State PBA Responds to
Gloomy Pension Report
Tuesday, March 5, 2013
The New Jersey Police and Fire Pension
fund took a hit over the past year despite the increase in individual
contributions imposed by Governor Chris Christie.
From the Associated Press:
Actuarial reports show the funds
had significantly lower-than-expected investment returns, and lost
additional ground because the state paid one-seventh of its
contribution to the system for the fiscal year that ended June 30,
2012. As a result, the gap between the system's assets and eventual
liabilities grew by $5.5 billion, or 3 percent.
The State Office of the New Jersey State
PBA issued a statement responding to the report. From PBA
President Anthony Wieners:
“Today’s announcement by the
Actuary for the Police and Firemen’s Retirement System (PFRS) that
the value of the pension fund had dropped in 2012 is a cause for
serious frustration by the members of the New Jersey State PBA.
Police officers, both active and retired, made a commitment to
ensure our pensions were secure under the guise of shared sacrifice,
but politicians have again shortchanged the retirement system.
The passage of Chapter 78 was
heralded as the saving of the pension fund. Yet the decrease in the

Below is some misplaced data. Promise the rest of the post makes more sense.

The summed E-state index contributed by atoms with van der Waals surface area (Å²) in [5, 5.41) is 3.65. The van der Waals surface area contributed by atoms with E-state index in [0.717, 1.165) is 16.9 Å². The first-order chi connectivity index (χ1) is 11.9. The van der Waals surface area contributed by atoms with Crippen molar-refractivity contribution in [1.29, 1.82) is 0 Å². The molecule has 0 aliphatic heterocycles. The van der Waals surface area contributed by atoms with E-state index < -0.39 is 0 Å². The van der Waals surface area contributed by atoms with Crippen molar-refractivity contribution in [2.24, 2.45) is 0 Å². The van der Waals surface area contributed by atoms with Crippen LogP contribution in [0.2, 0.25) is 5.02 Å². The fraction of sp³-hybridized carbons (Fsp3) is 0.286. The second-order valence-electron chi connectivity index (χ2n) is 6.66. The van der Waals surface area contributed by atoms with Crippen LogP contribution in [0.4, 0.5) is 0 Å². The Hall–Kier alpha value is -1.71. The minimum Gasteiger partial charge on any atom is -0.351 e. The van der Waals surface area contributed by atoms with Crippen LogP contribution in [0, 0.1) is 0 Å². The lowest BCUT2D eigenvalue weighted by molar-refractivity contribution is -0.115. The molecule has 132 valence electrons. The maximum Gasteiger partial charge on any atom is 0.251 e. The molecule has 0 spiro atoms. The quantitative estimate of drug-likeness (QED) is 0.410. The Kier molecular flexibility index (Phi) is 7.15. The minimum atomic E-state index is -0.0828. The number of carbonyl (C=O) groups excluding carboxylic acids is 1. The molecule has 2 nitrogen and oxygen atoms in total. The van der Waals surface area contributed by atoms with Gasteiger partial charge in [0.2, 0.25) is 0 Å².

value of PFRS appears to stem from the same poor decisions that
damaged the system starting a decade ago.
PBA members are now contributing
10% toward their pension, nearly the highest in the nation, and
retired officers have seen their cost of living adjustment (COLA)
eliminated. But rather than place the money back into the pension
system to boost its value, the State has cut the contributions into
the system for local governments and has risked $200 million in
pension funds by investing in the soon to be bankrupt Revel Casino.
The PFRS actuaries and even Legislators who supported Chapter 78 all
agree that one of the main causes of losses in pension value was the
skipping pension payments and granting of pension holidays to local
governments of more than $2 billion in the last decade.
Relieving local governments of
their lawful obligation on the backs of active and retired law
enforcement to fund the Normal Cost of PFRS as well as to pay back
what they skipped paying in the past has stripped value from PFRS
that is needed to move us forward. Politicians continue to push
their obligations off to future generations and jeopardize the
health of our pension system. Unlike the State and local government,
PBA members never skipped a pension payment. The actuaries report
gives many members pause to be concerned about more broken promises
from elected officials. Restoring the pension fund can’t just be a
one way street and government should not be allowed to take out the
extra funds that we put in to fix what the government broke in the